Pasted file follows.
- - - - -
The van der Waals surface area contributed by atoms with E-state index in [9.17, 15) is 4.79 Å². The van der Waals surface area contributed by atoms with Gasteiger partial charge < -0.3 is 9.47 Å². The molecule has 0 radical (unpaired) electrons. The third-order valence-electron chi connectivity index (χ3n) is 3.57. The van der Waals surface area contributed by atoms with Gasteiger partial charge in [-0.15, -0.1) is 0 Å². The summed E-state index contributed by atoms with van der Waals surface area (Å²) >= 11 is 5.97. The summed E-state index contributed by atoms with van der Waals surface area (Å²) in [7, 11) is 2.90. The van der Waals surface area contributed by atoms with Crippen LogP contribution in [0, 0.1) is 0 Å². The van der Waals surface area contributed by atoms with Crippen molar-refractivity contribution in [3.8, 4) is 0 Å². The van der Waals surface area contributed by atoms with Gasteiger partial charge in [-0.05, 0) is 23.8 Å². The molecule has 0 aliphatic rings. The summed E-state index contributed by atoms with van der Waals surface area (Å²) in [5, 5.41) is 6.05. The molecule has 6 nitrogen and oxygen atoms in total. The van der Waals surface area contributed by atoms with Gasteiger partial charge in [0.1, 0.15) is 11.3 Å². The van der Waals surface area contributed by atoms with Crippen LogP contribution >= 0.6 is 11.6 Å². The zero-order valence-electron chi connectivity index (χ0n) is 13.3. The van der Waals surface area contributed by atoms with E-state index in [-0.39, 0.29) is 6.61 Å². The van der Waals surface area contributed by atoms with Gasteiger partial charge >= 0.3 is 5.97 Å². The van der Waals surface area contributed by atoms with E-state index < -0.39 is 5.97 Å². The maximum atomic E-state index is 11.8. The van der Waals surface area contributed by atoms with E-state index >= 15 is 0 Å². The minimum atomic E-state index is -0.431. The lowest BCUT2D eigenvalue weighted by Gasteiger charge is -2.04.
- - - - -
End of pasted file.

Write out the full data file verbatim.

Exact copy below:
The van der Waals surface area contributed by atoms with E-state index in [9.17, 15) is 4.79 Å². The van der Waals surface area contributed by atoms with Gasteiger partial charge < -0.3 is 9.47 Å². The molecule has 0 radical (unpaired) electrons. The third-order valence-electron chi connectivity index (χ3n) is 3.57. The van der Waals surface area contributed by atoms with Gasteiger partial charge in [-0.15, -0.1) is 0 Å². The summed E-state index contributed by atoms with van der Waals surface area (Å²) >= 11 is 5.97. The summed E-state index contributed by atoms with van der Waals surface area (Å²) in [7, 11) is 2.90. The van der Waals surface area contributed by atoms with Crippen LogP contribution in [0, 0.1) is 0 Å². The van der Waals surface area contributed by atoms with Crippen molar-refractivity contribution in [3.8, 4) is 0 Å². The van der Waals surface area contributed by atoms with Gasteiger partial charge in [-0.05, 0) is 23.8 Å². The molecule has 0 aliphatic rings. The summed E-state index contributed by atoms with van der Waals surface area (Å²) in [5, 5.41) is 6.05. The molecule has 6 nitrogen and oxygen atoms in total. The van der Waals surface area contributed by atoms with Gasteiger partial charge in [0.1, 0.15) is 11.3 Å². The van der Waals surface area contributed by atoms with Crippen LogP contribution >= 0.6 is 11.6 Å². The zero-order valence-electron chi connectivity index (χ0n) is 13.3. The van der Waals surface area contributed by atoms with E-state index in [-0.39, 0.29) is 6.61 Å². The van der Waals surface area contributed by atoms with Gasteiger partial charge >= 0.3 is 5.97 Å². The van der Waals surface area contributed by atoms with E-state index < -0.39 is 5.97 Å². The maximum atomic E-state index is 11.8. The van der Waals surface area contributed by atoms with E-state index >= 15 is 0 Å². The minimum atomic E-state index is -0.431. The lowest BCUT2D eigenvalue weighted by Gasteiger charge is -2.04.